Désiré Munyaneza, a Rwandan residing in Canada, was convicted last May of genocide, war crimes, and crimes against humanity by the Quebec superior court in Montreal. His lawyers returned to court last Tuesday to debate the terms of his sentence, which will be given on October 29.
He is the first person to be tried under the Crimes Against Humanity and War Crimes Act, passed in 2000 that allows for residents who committed war crimes abroad to be prosecuted in Canada. The decision will follow two years of proceedings that have involved over 60 witnesses and a cost of $1.6 million.
Frédéric Mégret, an associate professor of law at McGill and director of the McGill Clinic for the Sierra Leone Special Court, acknowledged the complexity of the case while appraising its national significance.
“Rwanda is in Canada, and not just in an abstract way. There is a large [Rwandan] community here and this is part of our duty to uphold peace and certain values,” Mégret said. “We don’t want criminals running into their former victims.”
Munyaneza, a Hutu from Butare, Rwanda, has been found guilty of murder, sexual assault, and inhumane treatment of Tutsis during the 1994 Rwandan genocide of an estimated 800,000 Rwandans. He came to Canada in 1997, and was refused refugee status as a result of RCMP investigations that ultimately led to his arrest in 2005.
Jean-Paul Nyilinkwaya, a genocide survivor and head of the Truth and Justice Commission of PAGE-Rwanda – a Montreal-based association for parents and friends of genocide victims – commended Canada’s involvement in prosecutions.
“There are so many [war criminals] that if Rwanda takes it on themselves it will be a long time to achieve justice,” Nyilinkwaya said, adding that the legislation sends “a strong message that Canada is not a safe haven.”
There are an estimated 1,500 war criminals and human-rights abusers known to reside in Canada.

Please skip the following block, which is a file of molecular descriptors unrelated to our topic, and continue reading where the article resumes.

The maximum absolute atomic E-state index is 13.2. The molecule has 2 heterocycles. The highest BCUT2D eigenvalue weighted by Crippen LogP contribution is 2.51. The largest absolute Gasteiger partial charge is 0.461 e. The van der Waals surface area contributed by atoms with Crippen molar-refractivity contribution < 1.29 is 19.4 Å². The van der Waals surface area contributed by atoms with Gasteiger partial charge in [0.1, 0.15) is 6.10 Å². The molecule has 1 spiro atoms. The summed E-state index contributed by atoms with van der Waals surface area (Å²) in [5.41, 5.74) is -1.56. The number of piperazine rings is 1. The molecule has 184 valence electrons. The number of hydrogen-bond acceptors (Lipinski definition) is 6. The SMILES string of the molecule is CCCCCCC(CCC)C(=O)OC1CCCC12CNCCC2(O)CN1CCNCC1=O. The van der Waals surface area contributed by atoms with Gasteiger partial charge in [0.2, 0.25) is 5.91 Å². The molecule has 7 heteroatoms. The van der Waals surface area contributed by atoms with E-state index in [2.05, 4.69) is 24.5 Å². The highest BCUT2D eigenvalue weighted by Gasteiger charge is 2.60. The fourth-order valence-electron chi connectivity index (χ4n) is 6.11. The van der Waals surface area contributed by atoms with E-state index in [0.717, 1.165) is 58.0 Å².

While many hoped that the fear of facing prosecution would deter such individuals from entering the country, many continue to land on Canadian soil.
Nyilinkwaya argued that the process of granting refugee status for individuals who enter Canada should be more rigourous, even suggesting that the process slow down or stop altogether until suspicious criminal claims are fully investigated.
Mégret agreed on the importance of exercising discretion during the refugee status process, but cautioned that it should not come at the expense of hampering the majority of civilians and victims of conflict who seek asylum in Canada.
Superior Court Justice André Denis is slated to hand his sentence down on October 29.
Observers expect a life sentence, but the defendant’s lawyers are also expected to appeal for a reduced parole period.
Defense lawyer Richard Perras will argue for leniency, citing the fact that the judge’s verdict found his client guilty of participation, but not of planning and deliberation.
Mégret said that the judge might take into account whether or not Munyaneza was a ringleader in the events.
“The ICTR [UN International War Crimes Tribunal for Rwanda] was never meant to judge all of the accused. Its mandate is to indict and prosecute leaders, and Munyaneza was simply not one of them,” Mégret said.
Nevertheless, Nyilinkwaya said that the Rwandan community is watching the trial closely, which will set a precdent for future war crimes trials in Canada.